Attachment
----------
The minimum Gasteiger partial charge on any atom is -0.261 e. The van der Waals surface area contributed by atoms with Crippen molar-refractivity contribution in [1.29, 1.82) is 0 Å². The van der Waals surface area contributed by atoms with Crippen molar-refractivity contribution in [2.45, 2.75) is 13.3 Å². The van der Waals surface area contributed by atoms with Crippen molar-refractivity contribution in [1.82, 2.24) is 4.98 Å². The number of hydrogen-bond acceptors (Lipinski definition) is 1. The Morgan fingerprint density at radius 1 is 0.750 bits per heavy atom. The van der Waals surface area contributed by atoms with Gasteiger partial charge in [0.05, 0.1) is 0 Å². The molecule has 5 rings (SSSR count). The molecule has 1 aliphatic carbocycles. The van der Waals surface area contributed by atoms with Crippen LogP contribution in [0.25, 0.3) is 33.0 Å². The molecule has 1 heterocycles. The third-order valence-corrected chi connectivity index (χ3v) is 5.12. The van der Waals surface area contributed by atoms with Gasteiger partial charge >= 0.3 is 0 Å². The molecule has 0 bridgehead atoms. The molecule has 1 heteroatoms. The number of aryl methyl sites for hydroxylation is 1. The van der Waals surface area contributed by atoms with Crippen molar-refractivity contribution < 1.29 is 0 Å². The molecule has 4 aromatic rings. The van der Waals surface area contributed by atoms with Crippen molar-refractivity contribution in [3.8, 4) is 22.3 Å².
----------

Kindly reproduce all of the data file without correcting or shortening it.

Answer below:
The minimum Gasteiger partial charge on any atom is -0.261 e. The van der Waals surface area contributed by atoms with Crippen molar-refractivity contribution in [1.29, 1.82) is 0 Å². The van der Waals surface area contributed by atoms with Crippen molar-refractivity contribution in [2.45, 2.75) is 13.3 Å². The van der Waals surface area contributed by atoms with Crippen molar-refractivity contribution in [1.82, 2.24) is 4.98 Å². The number of hydrogen-bond acceptors (Lipinski definition) is 1. The Morgan fingerprint density at radius 1 is 0.750 bits per heavy atom. The van der Waals surface area contributed by atoms with Gasteiger partial charge in [0.05, 0.1) is 0 Å². The molecule has 5 rings (SSSR count). The molecule has 1 aliphatic carbocycles. The van der Waals surface area contributed by atoms with Crippen LogP contribution in [0.25, 0.3) is 33.0 Å². The molecule has 1 heterocycles. The third-order valence-corrected chi connectivity index (χ3v) is 5.12. The van der Waals surface area contributed by atoms with Gasteiger partial charge >= 0.3 is 0 Å². The molecule has 0 bridgehead atoms. The molecule has 1 heteroatoms. The number of aryl methyl sites for hydroxylation is 1. The van der Waals surface area contributed by atoms with Crippen molar-refractivity contribution < 1.29 is 0 Å². The molecule has 4 aromatic rings. The van der Waals surface area contributed by atoms with Crippen molar-refractivity contribution in [3.8, 4) is 22.3 Å².